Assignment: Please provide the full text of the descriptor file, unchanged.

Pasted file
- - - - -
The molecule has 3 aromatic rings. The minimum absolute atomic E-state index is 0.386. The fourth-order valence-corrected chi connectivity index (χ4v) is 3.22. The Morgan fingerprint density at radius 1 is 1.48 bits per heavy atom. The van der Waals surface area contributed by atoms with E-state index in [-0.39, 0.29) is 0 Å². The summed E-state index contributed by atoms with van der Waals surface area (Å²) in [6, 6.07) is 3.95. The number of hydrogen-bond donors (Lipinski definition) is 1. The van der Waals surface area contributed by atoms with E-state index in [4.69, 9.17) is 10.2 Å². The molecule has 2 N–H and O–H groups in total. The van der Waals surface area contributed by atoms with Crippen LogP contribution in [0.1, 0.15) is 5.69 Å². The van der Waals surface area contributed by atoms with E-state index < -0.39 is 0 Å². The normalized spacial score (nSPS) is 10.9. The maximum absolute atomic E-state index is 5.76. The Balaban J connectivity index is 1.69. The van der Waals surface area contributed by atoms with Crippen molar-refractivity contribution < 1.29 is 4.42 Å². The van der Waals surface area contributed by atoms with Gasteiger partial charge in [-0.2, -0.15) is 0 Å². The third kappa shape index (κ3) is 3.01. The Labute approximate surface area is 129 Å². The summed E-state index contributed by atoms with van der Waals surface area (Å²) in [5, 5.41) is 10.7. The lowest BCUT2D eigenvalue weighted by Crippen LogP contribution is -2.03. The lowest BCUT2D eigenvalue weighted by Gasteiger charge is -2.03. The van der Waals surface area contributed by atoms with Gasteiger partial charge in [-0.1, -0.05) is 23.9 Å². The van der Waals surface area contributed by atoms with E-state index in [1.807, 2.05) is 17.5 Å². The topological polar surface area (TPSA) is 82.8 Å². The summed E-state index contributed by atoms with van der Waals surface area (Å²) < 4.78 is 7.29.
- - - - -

The molecule has 3 aromatic rings. The minimum absolute atomic E-state index is 0.386. The fourth-order valence-corrected chi connectivity index (χ4v) is 3.22. The Morgan fingerprint density at radius 1 is 1.48 bits per heavy atom. The van der Waals surface area contributed by atoms with E-state index in [-0.39, 0.29) is 0 Å². The summed E-state index contributed by atoms with van der Waals surface area (Å²) in [6, 6.07) is 3.95. The number of hydrogen-bond donors (Lipinski definition) is 1. The van der Waals surface area contributed by atoms with E-state index in [4.69, 9.17) is 10.2 Å². The molecule has 2 N–H and O–H groups in total. The van der Waals surface area contributed by atoms with Crippen LogP contribution in [0.1, 0.15) is 5.69 Å². The van der Waals surface area contributed by atoms with E-state index < -0.39 is 0 Å². The normalized spacial score (nSPS) is 10.9. The maximum absolute atomic E-state index is 5.76. The Balaban J connectivity index is 1.69. The van der Waals surface area contributed by atoms with Crippen molar-refractivity contribution < 1.29 is 4.42 Å². The van der Waals surface area contributed by atoms with Gasteiger partial charge in [-0.2, -0.15) is 0 Å². The third kappa shape index (κ3) is 3.01. The Labute approximate surface area is 129 Å². The summed E-state index contributed by atoms with van der Waals surface area (Å²) in [5, 5.41) is 10.7. The lowest BCUT2D eigenvalue weighted by Crippen LogP contribution is -2.03. The lowest BCUT2D eigenvalue weighted by Gasteiger charge is -2.03. The van der Waals surface area contributed by atoms with Gasteiger partial charge in [-0.1, -0.05) is 23.9 Å². The van der Waals surface area contributed by atoms with E-state index in [1.807, 2.05) is 17.5 Å². The topological polar surface area (TPSA) is 82.8 Å². The summed E-state index contributed by atoms with van der Waals surface area (Å²) < 4.78 is 7.29.